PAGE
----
Health Departments Team Up Against Mosquitoes
State and Central NY Counties Working Together to Protect People from EEE
ALBANY, N.Y. (May 10, 2012) - State Health Commissioner Nirav R. Shah, M.D., M.P.H., and health officials from counties in Central New York have joined together to raise awareness about the dangers of Eastern Equine Encephalitis (EEE) and the importance of taking personal protective measures to reduce the risk of disease.
New York State and counties work together each year to monitor mosquito populations and the potential for the spread of disease. They also educate people on how to prevent mosquito bites. This year's efforts are critical in light of three deaths in the past three years in Central New York due to EEE virus, including the death of a young child last summer.
Mosquitoes that carry disease-causing viruses can be found across the State, but historically the highest risk areas for the EEE virus specifically are the Central New York counties of Onondaga, Oneida, Madison and Oswego. Although EEE virus is rarely transmitted to people, when it is, the virus can cause serious illness or death.
"Tragically, we have seen firsthand that some mosquito bites can have serious health impacts," said Commissioner Shah. "This year, we will redouble our efforts to aggressively track, monitor, and contain mosquitoes that test positive for EEE virus, while also providing information to help New Yorkers take the proper precautions to protect themselves."
Oswego County Director of Public Health, Dennis Norfleet, M.D., said, "The annual presence of EEE virus in our local environment has become a fact of life. We must all learn how to take measures to protect ourselves and our families from being bitten by mosquitoes."
Onondaga County Commissioner of Health Cynthia B. Morrow, M.D., M.P.H., said, "It is essential that the public take measures to avoid being bitten by mosquitoes and to remain vigilant in protecting themselves. In addition, prevention is critical including steps to keep yards free from standing water because this is a breeding ground for mosquitoes to multiply."
Oneida County Director of Health Gayle D. Jones, Ph.D., M.P.H., C.H.E.S., said, "It is our hope that by addressing mosquito borne disease through regional collaboration, the resources we have to dedicate to this issue will be more effective. Our focus is to prevent disease by educating the public about how to protect themselves."
Madison County Director of Public Health Eric Faisst, M.P.H., said, "Looking at the issue of EEE from a regional perspective makes sense. Mosquitoes do not recognize county borders. As one of four counties at high risk for EEE in Central New York, we feel working together we can lower the risk of infection in people by providing the information residents need to protect themselves."
The State Department of Health (DOH) will begin its mosquito surveillance program on May 28 to determine where EEE virus might be present and work with the counties to determine the best way to control mosquitoes. For the past three years there have been fatal human cases of EEE virus in Oswego and Onondaga counties, the first confirmed human cases of the disease in the state since 1983.
Health officials recommend people protect themselves when outdoors by using mosquito repellent and wearing long pants and long sleeves. DOH, the counties, and the federal Centers for Disease Control and Prevention (CDC) recommend applying insect repellent containing DEET, picaridin, or oil of lemon eucalyptus.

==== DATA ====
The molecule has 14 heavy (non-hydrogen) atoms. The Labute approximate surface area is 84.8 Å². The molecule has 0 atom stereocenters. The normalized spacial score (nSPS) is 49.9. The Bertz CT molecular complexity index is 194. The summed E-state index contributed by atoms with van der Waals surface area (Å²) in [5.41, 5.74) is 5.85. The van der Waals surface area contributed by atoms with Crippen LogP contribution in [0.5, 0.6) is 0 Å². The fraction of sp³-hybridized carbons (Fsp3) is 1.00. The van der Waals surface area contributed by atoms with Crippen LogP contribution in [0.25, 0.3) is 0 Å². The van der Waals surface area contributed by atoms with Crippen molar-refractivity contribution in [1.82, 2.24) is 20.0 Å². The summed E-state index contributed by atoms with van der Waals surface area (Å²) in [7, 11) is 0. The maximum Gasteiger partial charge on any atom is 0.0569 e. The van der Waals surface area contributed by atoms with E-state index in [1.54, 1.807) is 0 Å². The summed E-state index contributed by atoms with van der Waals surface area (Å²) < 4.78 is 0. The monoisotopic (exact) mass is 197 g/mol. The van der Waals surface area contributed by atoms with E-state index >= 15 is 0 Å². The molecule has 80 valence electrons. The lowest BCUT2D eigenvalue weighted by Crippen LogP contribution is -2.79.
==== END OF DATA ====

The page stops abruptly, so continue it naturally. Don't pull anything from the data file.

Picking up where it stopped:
Insect repellants containing oil of lemon eucalyptus should not be used on children under 3 years of age, and products containing DEET should not be used on infants under 2 months of age. For children older than 2 months, the American Academy of Pediatrics recommends products containing 10 percent to 30 percent DEET. Ten percent DEET provides protection for about 2 hours, and 30 percent DEET protects for about 5 hours. It is recommended that people use the lowest concentration that will provide the required length of coverage and always follow label directions when using insect repellent.
People are also advised to take steps to reduce the number of mosquitoes around their homes or properties, including eliminating standing water in yards and making sure all windows and doors have screens that are in good repair to prevent mosquitoes from getting inside. In addition, New Yorkers should:
- Dispose of used tires, tin cans, plastic containers, ceramic pots or similar containers in which water collects.
- Drill holes in the bottoms of recycling containers that are kept outdoors. Make sure roof gutters drain properly and clean clogged gutters in the spring and fall.
- Turn over plastic wading pools and wheelbarrows when not in use, and change the water in bird baths twice a week.
- Clean vegetation and debris from the edges of ponds.
- Clean and chlorinate swimming pools, outdoor saunas and hot tubs, anddrain water from pool covers.
In consultation with DOH, counties that are considered to be at high risk for EEE initiate mosquito control programs, which include the use of aerial spraying when it is determined to be necessary, to reduce public health risks. Residents may contact their local health departments to obtain up-to-date information on mosquito control efforts in their counties.
Eastern Equine Encephalitis is a viral disease spread by mosquitoes that can affect people and horses. People who are infected may suffer a range of symptoms, from no symptoms to a mild, flu-like illness with fever, headaches and fatigue to serious illness involving seizures and, in rare cases, coma and death. More information on Eastern Equine Encephalitis is available at: http://www.health.ny.gov/diseases/communicable/eastern_equine_encephalitis/fact_sheet.htm
Specific county information is available at: